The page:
Now go back out to the live room/waiting room and open up the first of the two doors to get a detail of construction. Note the width that the three walls take up, the gasket filling the space between the casement halves to prevent shorting the inside and outside walls, and the solid oak double doors. Each door weighs 200 pounds and features a surround gasket and a mechanical sweep gasket on the lower edge that moves down and seals against the threshold.
Going through the door here's the first glimpse of the control room. The front (dead end) is to the right. The machine room is dead ahead through the door with the window.
Here's a pic looking towards the front from the back of the control room. Note the square bezels over the monitors to the left and right of the studio window. They hide the Urei 813b/c monitors. The video monitor over the studio window is tied to the DAW.
Here is a detail on the monitors.
The surround array and secondary monitors are Bag Ends with sub-woofers and a managed sub feed. I hoist the front Bag End speakers onto pedestals on top of the subs when it is time to use them. It looks like we will be replacing these with a networked JBL array soon. Tertiary monitors are Auratones and TV Monitor speakers. My wife suggested I put up the Christmas lights to add some cheer. Everyone has loved them so much that they stayed. There aren't any bass traps in this control room design because the non-parallel walled shell is designed to prevent the need. In measuring and tuning the rooms we found that the theory played out well into the practical because we found very little bass buildup in the significant listening locations and in the performance locations. The room EQs are set to be limited to six db of boost or cut. We are mainly using two to three db deflections in a couple of spots with one tab on one speaker more around four db of cut on the latest tuning, done a couple of months ago. The left-right sound field at the mx position is pretty nice without much comb-filtering as you move your head. There is good continuity as you move towards the ends of the console as well.
Here's a view of the back wall from the main monitor speakers. The diffuser panels were custom designed by Dr. Peter D'Antonio based upon blueprints of the room and were built by his company, RPG Diffusers. The producer's desk features mic panels on each end that are identical to the one in the live room. The rack looks a tad empty now that I moved the mic preamps to a turret rack to the left of the mix position and we've gone to mixing inside the box.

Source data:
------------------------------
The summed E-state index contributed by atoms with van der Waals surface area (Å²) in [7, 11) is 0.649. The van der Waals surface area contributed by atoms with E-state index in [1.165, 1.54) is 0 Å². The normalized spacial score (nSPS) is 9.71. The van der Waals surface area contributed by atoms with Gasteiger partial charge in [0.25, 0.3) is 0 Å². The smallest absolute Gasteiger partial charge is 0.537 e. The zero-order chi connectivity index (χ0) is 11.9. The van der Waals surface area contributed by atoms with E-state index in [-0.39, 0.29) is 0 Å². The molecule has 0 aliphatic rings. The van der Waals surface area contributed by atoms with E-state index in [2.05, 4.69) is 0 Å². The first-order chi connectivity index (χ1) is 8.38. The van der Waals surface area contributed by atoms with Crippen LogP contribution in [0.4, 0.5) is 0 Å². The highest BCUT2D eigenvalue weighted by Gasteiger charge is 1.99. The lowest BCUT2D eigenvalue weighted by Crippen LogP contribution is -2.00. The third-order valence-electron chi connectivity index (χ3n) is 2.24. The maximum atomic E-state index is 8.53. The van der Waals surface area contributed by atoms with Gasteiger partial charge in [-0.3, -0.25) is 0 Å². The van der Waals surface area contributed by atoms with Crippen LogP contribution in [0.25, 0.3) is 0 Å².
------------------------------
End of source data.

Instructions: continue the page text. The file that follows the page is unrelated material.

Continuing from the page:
Here's a reverse view of the control room from the machine room door. You can see the turret rack at center bottom.
Here's a detail on the three-pane window and the depth between the two rooms. That's SIX walls and spaces, by the way. I can put a drum kit in the studio and there is no significant bleed into the control room. The ambient SPL is 40 in the control room.
And just for fun:
Here is a direct-on pic of my desk. Above the patch bay is a pair of Dorrough equal loudness meters that shows peak and VU at the same time. Below the patch bay is the Avid/Euphonix MC Transport controller with a large, weighted alpha wheel for transport control and zooming. There are soft keys for transport and editing controls. The two Mac monitors contain the GUI of the DAW. Above the window is a large monitor for video. The software is Steinberg Nuendo with several plug-in packs. We've got several Waves series, a UAD accelerator card with various plugs, a bunch of iZotope plugs, Antares Autotune, Drumagog, etc. The console is a Yamaha DM2000 96 channel digital box and is interfaced with Nuendo for fader and front panel control. The DAW keyboard is on the elbow pad in front of the console. To the right of the GUI monitors is the little DK Audio MSD600M metering device. It provides a display of phase coherence and energy from mono to stereo and up through 7.1 with a phase meter on the left, "jellyfish" display in the center, and channel metering on the right. It is indispensable for surround mixes and fantastic for quick phase info. There are monitoring controls below it and my personal engineer's computer on the right. The turret rack at lower left contains two Avalon tube preamps and one Neve Portico preamp. There's also a classic analog thermometer and hydrometer.
Turn ninety degrees left from the above shot and go through the door with the window and you are in the machine room. Everything with a fan (except the console) goes in here. This pic was facing left from the door. Since the room was built in '96, the gear has progressively grown smaller and smaller, freeing up space. The department storage has spilled over into here: processing gear, interfaces, preamps, power supplies, and storage boxes for many of the 250-odd mics we share between the studios, etc.
Turn ninety degrees to the right and you see the machine racks and the analog tape machines. That's a Sony (MCI) APR-24 multitrack with integrated Dolby SR noise reduction. Great machine, the final stage of analog high-tech. It stores three sets of biasing and EQ for each speed. A Sony APR5003v two-track sits behind it. We keep these machines to bring in legacy projects whenever they crop up. The last one was the remix of a soundtrack for album release. Note the damaged cone from my Gretsch reso now hanging on the rack to the left as industrial art. PC and Mac frames are below it. They are all connected to their keyboards, mouses, and displays, via extenders.